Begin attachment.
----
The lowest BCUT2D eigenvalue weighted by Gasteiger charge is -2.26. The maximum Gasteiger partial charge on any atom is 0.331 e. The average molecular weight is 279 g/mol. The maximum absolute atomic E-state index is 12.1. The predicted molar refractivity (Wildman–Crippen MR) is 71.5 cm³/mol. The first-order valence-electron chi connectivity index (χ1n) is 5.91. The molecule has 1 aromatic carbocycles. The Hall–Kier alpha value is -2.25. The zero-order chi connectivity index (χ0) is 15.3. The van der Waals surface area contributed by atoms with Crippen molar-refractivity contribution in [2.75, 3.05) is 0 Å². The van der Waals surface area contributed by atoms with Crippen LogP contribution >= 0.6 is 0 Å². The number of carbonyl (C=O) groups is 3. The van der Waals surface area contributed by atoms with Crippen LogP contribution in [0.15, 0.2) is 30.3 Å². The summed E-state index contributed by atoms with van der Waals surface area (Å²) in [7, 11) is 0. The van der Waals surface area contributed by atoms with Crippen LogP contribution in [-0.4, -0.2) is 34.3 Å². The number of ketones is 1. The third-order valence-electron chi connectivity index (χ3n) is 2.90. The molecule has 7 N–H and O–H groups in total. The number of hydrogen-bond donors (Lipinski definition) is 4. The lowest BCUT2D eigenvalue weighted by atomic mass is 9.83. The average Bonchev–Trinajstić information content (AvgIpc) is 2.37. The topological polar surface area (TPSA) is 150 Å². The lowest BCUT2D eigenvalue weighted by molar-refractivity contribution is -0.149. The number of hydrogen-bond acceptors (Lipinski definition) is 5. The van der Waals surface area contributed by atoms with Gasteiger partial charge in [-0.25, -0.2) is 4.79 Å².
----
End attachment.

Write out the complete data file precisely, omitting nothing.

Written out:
The lowest BCUT2D eigenvalue weighted by Gasteiger charge is -2.26. The maximum Gasteiger partial charge on any atom is 0.331 e. The average molecular weight is 279 g/mol. The maximum absolute atomic E-state index is 12.1. The predicted molar refractivity (Wildman–Crippen MR) is 71.5 cm³/mol. The first-order valence-electron chi connectivity index (χ1n) is 5.91. The molecule has 1 aromatic carbocycles. The Hall–Kier alpha value is -2.25. The zero-order chi connectivity index (χ0) is 15.3. The van der Waals surface area contributed by atoms with Crippen molar-refractivity contribution in [2.75, 3.05) is 0 Å². The van der Waals surface area contributed by atoms with Crippen LogP contribution >= 0.6 is 0 Å². The number of carbonyl (C=O) groups is 3. The van der Waals surface area contributed by atoms with Crippen LogP contribution in [0.15, 0.2) is 30.3 Å². The summed E-state index contributed by atoms with van der Waals surface area (Å²) in [7, 11) is 0. The van der Waals surface area contributed by atoms with Crippen LogP contribution in [-0.4, -0.2) is 34.3 Å². The number of ketones is 1. The third-order valence-electron chi connectivity index (χ3n) is 2.90. The molecule has 7 N–H and O–H groups in total. The number of hydrogen-bond donors (Lipinski definition) is 4. The lowest BCUT2D eigenvalue weighted by atomic mass is 9.83. The average Bonchev–Trinajstić information content (AvgIpc) is 2.37. The topological polar surface area (TPSA) is 150 Å². The lowest BCUT2D eigenvalue weighted by molar-refractivity contribution is -0.149. The number of hydrogen-bond acceptors (Lipinski definition) is 5. The van der Waals surface area contributed by atoms with Gasteiger partial charge in [-0.25, -0.2) is 4.79 Å².